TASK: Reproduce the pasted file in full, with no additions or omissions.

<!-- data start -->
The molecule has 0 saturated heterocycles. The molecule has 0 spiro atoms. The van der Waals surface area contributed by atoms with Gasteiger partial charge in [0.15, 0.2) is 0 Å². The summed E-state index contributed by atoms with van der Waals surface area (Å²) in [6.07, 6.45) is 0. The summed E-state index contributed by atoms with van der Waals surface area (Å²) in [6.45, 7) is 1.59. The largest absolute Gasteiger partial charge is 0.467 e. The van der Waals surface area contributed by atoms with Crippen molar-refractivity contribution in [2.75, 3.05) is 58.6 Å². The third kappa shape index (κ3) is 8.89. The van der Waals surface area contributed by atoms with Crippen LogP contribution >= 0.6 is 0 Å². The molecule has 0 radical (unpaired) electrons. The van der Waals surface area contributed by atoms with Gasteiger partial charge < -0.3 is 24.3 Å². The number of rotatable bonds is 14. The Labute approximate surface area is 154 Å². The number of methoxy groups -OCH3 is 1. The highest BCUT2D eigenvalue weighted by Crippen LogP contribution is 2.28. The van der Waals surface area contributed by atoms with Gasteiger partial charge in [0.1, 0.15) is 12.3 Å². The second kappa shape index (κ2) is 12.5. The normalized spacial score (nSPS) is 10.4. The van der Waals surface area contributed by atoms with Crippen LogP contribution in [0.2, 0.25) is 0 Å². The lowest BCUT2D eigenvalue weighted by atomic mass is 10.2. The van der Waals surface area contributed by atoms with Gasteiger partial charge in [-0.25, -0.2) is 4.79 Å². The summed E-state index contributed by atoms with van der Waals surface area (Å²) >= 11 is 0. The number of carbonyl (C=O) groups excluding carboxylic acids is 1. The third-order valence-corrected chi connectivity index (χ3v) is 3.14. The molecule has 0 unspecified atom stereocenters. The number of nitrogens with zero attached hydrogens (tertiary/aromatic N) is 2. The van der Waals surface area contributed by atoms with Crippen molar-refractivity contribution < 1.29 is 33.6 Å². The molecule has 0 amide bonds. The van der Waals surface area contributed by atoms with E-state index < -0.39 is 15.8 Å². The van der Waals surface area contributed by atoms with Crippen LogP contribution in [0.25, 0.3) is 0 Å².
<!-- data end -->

The molecule has 0 saturated heterocycles. The molecule has 0 spiro atoms. The van der Waals surface area contributed by atoms with Gasteiger partial charge in [0.15, 0.2) is 0 Å². The summed E-state index contributed by atoms with van der Waals surface area (Å²) in [6.07, 6.45) is 0. The summed E-state index contributed by atoms with van der Waals surface area (Å²) in [6.45, 7) is 1.59. The largest absolute Gasteiger partial charge is 0.467 e. The van der Waals surface area contributed by atoms with Crippen molar-refractivity contribution in [2.75, 3.05) is 58.6 Å². The third kappa shape index (κ3) is 8.89. The van der Waals surface area contributed by atoms with Crippen LogP contribution >= 0.6 is 0 Å². The molecule has 0 radical (unpaired) electrons. The van der Waals surface area contributed by atoms with Gasteiger partial charge < -0.3 is 24.3 Å². The number of rotatable bonds is 14. The Labute approximate surface area is 154 Å². The number of methoxy groups -OCH3 is 1. The highest BCUT2D eigenvalue weighted by Crippen LogP contribution is 2.28. The van der Waals surface area contributed by atoms with Gasteiger partial charge in [0.1, 0.15) is 12.3 Å². The second kappa shape index (κ2) is 12.5. The normalized spacial score (nSPS) is 10.4. The van der Waals surface area contributed by atoms with Crippen LogP contribution in [0.2, 0.25) is 0 Å². The lowest BCUT2D eigenvalue weighted by atomic mass is 10.2. The van der Waals surface area contributed by atoms with Gasteiger partial charge in [-0.25, -0.2) is 4.79 Å². The summed E-state index contributed by atoms with van der Waals surface area (Å²) >= 11 is 0. The number of carbonyl (C=O) groups excluding carboxylic acids is 1. The third-order valence-corrected chi connectivity index (χ3v) is 3.14. The molecule has 0 unspecified atom stereocenters. The number of nitrogens with zero attached hydrogens (tertiary/aromatic N) is 2. The van der Waals surface area contributed by atoms with Crippen molar-refractivity contribution < 1.29 is 33.6 Å². The molecule has 0 amide bonds. The van der Waals surface area contributed by atoms with E-state index < -0.39 is 15.8 Å². The van der Waals surface area contributed by atoms with Crippen LogP contribution in [0.25, 0.3) is 0 Å².